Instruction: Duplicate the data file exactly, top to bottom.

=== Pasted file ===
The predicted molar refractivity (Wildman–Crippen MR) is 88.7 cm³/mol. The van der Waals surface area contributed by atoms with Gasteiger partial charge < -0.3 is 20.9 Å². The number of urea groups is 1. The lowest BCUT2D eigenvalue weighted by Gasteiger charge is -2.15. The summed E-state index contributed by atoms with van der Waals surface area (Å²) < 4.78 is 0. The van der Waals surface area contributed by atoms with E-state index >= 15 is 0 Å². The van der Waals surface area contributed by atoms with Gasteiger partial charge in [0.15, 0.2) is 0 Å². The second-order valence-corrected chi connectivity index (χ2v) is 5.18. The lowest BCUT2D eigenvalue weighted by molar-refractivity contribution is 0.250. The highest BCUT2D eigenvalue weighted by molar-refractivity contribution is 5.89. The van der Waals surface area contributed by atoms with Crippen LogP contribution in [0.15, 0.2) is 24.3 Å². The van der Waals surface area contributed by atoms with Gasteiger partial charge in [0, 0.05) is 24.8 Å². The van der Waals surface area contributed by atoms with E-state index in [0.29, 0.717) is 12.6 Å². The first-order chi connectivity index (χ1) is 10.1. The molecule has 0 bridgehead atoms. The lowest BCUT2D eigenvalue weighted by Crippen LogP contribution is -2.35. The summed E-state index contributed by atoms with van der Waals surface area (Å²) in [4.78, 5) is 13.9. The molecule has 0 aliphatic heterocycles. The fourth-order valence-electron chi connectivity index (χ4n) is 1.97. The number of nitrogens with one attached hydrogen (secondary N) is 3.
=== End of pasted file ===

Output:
The predicted molar refractivity (Wildman–Crippen MR) is 88.7 cm³/mol. The van der Waals surface area contributed by atoms with Gasteiger partial charge < -0.3 is 20.9 Å². The number of urea groups is 1. The lowest BCUT2D eigenvalue weighted by Gasteiger charge is -2.15. The summed E-state index contributed by atoms with van der Waals surface area (Å²) < 4.78 is 0. The van der Waals surface area contributed by atoms with E-state index >= 15 is 0 Å². The van der Waals surface area contributed by atoms with Gasteiger partial charge in [0.15, 0.2) is 0 Å². The second-order valence-corrected chi connectivity index (χ2v) is 5.18. The lowest BCUT2D eigenvalue weighted by molar-refractivity contribution is 0.250. The highest BCUT2D eigenvalue weighted by molar-refractivity contribution is 5.89. The van der Waals surface area contributed by atoms with Crippen LogP contribution in [0.15, 0.2) is 24.3 Å². The van der Waals surface area contributed by atoms with Gasteiger partial charge in [0, 0.05) is 24.8 Å². The van der Waals surface area contributed by atoms with E-state index in [0.29, 0.717) is 12.6 Å². The first-order chi connectivity index (χ1) is 10.1. The molecule has 0 bridgehead atoms. The lowest BCUT2D eigenvalue weighted by Crippen LogP contribution is -2.35. The summed E-state index contributed by atoms with van der Waals surface area (Å²) in [4.78, 5) is 13.9. The molecule has 0 aliphatic heterocycles. The fourth-order valence-electron chi connectivity index (χ4n) is 1.97. The number of nitrogens with one attached hydrogen (secondary N) is 3.